Thursday, September 30, 2021
A farmer works in a rice field in Bagré, Burkina Faso. Credit: FAO/Alessandra Benedetti
– In the days following the UN Food Systems Summit I have read a number or articles questioning whether there is a role for the private sector in transforming global food systems into something healthier, more sustainable and more equitable. Frankly, I don’t see how food systems transformation is possible without meaningful participation of the private sector.
The theme of each of these articles is that the ‘private sector created the food systems challenges and consequently has no role in discussing and executing potential solutions’.
In a world that is becoming more divisive every day, this type of exclusionary sentiment will not lead to the collaboration and cooperation we so desperately need if we are to collectively work towards results – not rhetoric.
The United Nations has projected that the world’s population is expected to swell to 9.8 billion by 2050 and 11.2 billion by 2100. According to The World Health Organization in 2020, it was estimated that a staggering 811 million people or approximately a tenth of the global population were undernourished.
Our existing food system is already under tremendous pressure and showing signs of distress from the effects of climate change on agricultural production and environmental degradation of the land and oceans. A new approach to providing healthy nutrition and tackling climate change is urgently needed.
So, what does food system transformation look like?
One such example is Africa Improved Foods (‘AIF’), a company that is a unique partnership between DSM* and quasi-public sector partners. In collaboration with the Government of Rwanda, AIF has become a trusted Africa-based producer of high-quality fortified porridge to address childhood stunting in Rwanda, have an African source of nutritious food for the WFP, and a product sold commercially in regional retail outlets.
The Kigali based operation provides good jobs, and sources key raw materials such as maize and soy from regional small holder farmers, the majority of which are women owned enterprises. Overall, AIF sources materials from over 130,000 farmers in Rwanda, Tanzania, Malawi, DRC and Kenya. In Rwanda alone, AIF sources directly from 45,000 farmers.
This is not philanthropy, to be sustainable operations like AIF must be profitable. To be transformative, operations like AIF must focus on creating local jobs, helping local farmers, and producing high quality nutritious food for the local community. To be impactful, innovation like AIF must be scalable – and the AIF model is replicable throughout the world with the right public and private partners supporting.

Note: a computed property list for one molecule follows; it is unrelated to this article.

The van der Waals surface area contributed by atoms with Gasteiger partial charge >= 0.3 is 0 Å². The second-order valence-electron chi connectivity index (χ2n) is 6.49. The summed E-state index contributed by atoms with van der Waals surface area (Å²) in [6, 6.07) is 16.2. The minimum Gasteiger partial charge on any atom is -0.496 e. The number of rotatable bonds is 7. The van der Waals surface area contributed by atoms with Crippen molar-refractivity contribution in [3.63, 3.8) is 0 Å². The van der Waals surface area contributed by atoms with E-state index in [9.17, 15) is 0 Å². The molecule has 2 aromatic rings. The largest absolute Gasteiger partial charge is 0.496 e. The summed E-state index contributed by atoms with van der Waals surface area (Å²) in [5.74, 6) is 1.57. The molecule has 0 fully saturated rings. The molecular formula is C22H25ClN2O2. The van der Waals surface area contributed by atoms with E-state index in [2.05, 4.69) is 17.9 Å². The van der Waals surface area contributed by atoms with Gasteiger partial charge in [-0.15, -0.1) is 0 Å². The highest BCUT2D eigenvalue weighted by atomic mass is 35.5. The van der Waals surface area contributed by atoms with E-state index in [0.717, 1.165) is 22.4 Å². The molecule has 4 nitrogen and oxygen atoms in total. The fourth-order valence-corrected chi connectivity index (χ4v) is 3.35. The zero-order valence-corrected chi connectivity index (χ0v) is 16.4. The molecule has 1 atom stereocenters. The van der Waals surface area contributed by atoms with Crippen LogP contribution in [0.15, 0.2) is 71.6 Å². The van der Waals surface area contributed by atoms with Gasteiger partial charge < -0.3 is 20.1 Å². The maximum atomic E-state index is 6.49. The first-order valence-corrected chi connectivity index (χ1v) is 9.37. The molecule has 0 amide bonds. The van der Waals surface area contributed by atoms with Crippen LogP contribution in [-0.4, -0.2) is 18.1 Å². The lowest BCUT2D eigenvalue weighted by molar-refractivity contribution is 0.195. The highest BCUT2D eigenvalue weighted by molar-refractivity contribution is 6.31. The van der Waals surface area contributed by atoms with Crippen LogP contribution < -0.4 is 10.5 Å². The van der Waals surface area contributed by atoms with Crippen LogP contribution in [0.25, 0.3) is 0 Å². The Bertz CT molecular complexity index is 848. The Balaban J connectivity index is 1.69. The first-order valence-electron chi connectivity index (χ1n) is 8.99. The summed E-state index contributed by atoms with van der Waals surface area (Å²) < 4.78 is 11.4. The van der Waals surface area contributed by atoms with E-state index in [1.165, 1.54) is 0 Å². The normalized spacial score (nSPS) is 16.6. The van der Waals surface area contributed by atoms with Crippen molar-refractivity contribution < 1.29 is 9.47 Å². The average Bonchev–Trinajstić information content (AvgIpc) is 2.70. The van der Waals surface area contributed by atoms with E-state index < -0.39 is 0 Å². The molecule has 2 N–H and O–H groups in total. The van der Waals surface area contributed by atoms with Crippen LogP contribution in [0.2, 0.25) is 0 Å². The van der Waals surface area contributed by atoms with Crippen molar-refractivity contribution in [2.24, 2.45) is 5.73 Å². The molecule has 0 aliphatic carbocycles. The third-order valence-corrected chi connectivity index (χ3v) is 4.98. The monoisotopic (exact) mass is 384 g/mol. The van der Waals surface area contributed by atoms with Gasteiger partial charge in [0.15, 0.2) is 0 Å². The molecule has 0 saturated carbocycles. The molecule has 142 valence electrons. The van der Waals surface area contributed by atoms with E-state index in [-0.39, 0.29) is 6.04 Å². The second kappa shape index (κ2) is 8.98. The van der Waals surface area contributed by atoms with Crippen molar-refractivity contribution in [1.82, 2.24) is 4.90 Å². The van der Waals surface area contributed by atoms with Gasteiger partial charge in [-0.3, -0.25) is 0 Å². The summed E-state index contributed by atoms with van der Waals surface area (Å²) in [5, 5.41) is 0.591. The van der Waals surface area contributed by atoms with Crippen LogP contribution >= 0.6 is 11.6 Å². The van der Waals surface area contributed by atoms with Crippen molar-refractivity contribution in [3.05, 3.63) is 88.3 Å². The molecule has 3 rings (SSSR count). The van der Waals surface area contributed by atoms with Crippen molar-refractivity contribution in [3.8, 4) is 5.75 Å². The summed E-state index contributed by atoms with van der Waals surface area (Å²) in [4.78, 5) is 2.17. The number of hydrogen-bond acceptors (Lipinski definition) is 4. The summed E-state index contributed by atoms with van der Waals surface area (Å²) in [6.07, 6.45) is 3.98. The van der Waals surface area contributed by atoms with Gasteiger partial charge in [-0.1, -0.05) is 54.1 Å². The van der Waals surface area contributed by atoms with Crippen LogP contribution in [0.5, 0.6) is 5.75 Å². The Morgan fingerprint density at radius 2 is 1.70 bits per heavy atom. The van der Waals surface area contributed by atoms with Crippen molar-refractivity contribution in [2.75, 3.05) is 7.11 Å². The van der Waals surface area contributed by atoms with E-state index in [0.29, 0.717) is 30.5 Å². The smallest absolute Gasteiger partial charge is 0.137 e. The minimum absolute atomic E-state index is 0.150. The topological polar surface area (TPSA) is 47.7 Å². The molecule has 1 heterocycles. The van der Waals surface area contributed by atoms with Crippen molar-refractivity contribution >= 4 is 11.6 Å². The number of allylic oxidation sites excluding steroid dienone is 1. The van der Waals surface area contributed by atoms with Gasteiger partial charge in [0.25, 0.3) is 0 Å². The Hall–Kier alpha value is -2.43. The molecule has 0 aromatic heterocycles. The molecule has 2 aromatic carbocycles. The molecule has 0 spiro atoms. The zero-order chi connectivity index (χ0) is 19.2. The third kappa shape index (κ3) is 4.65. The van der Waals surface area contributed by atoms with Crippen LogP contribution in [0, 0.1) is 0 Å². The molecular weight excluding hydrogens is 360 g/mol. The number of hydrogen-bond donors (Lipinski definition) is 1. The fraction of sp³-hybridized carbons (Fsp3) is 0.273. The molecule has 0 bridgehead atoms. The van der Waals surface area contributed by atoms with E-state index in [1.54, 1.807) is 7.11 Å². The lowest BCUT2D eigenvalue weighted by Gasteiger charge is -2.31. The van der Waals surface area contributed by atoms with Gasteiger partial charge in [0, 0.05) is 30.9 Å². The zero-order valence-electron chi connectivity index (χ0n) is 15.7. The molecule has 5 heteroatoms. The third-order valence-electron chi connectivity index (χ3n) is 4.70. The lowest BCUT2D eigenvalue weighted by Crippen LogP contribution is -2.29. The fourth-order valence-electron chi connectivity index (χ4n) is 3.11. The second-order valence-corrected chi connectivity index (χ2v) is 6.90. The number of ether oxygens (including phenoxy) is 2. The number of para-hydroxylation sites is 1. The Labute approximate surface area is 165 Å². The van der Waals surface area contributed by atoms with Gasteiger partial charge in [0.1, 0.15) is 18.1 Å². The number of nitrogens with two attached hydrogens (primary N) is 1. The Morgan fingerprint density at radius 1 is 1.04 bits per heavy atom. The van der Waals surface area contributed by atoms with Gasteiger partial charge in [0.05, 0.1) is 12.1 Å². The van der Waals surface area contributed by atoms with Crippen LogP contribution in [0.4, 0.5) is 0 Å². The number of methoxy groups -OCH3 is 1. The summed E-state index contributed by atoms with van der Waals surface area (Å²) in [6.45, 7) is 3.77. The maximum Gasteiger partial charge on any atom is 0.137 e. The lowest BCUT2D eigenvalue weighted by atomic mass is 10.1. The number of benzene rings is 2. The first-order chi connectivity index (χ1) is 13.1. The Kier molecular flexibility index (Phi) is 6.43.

This model offers a potential solution to the tragedy of malnutrition and food insecurity. It also, importantly, spurs local economic growth and social stability through the creation of a manufacturing base and jobs, improves the lives of small holder farmers by creating a predictable market for their crops and encourages the use of practices to address issues like aflatoxin. It also offers communities and aid organizations alike an opportunity to source from Africa for Africa, perpetuating a virtuous cycle of healthy development.
We also recognize the connection between climate change and nutrition, and the need to address both. While continuing to work on more sustainable and nutritious plant-based proteins, we recognize that demand for animal protein will only continue to grow as the global population grows and grows wealthier.
Extensive research has indicated that we will need to double production of animal protein to meet the anticipated demand, however, herein lies yet another challenge – according to the Food and Agricultural Organization of the United Nations, cattle are responsible for 65% of the livestock sector’s greenhouse emissions globally.
Methane is a short-lived but potent greenhouse gas with a warming effect 28 times greater than that of carbon dioxide. Ruminants, such as cattle, cows and sheep emit methane gases contributing to climate change. We need to make the production of animal protein more sustainable and a key will be private sector innovation.
One example is DSM’s Bovaer® feed additive which can reduce methane emissions from ruminants by up to 80%. This safe and effective feed additive can lead to the immediate reduction of enteric methane emissions at a time when we need meaningful, scalable and affordable solutions to the climate emergency NOW.
These are two simple examples of private sector contributions to food systems transformation. DSM has committed to reaching 800 million suffering from micronutrient deficiency, reaching 150 million people with plant-based proteins, helping 500 million improve their immunity through nutrition, reducing livestock emissions by double digits, and helping at least 500,000 small holder farmers enjoy a sustainable livelihood – all by 2030.
These are our Food System Commitments and we look forward to working with all stakeholders to achieve them. We ask the critics of the private sector– we hear what you say but what are you committed to do?
Hugh Welsh is President and General Counsel of DSM North America. DSM is no longer an acronym – it’s a stand alone.
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Thursday, September 30, 2021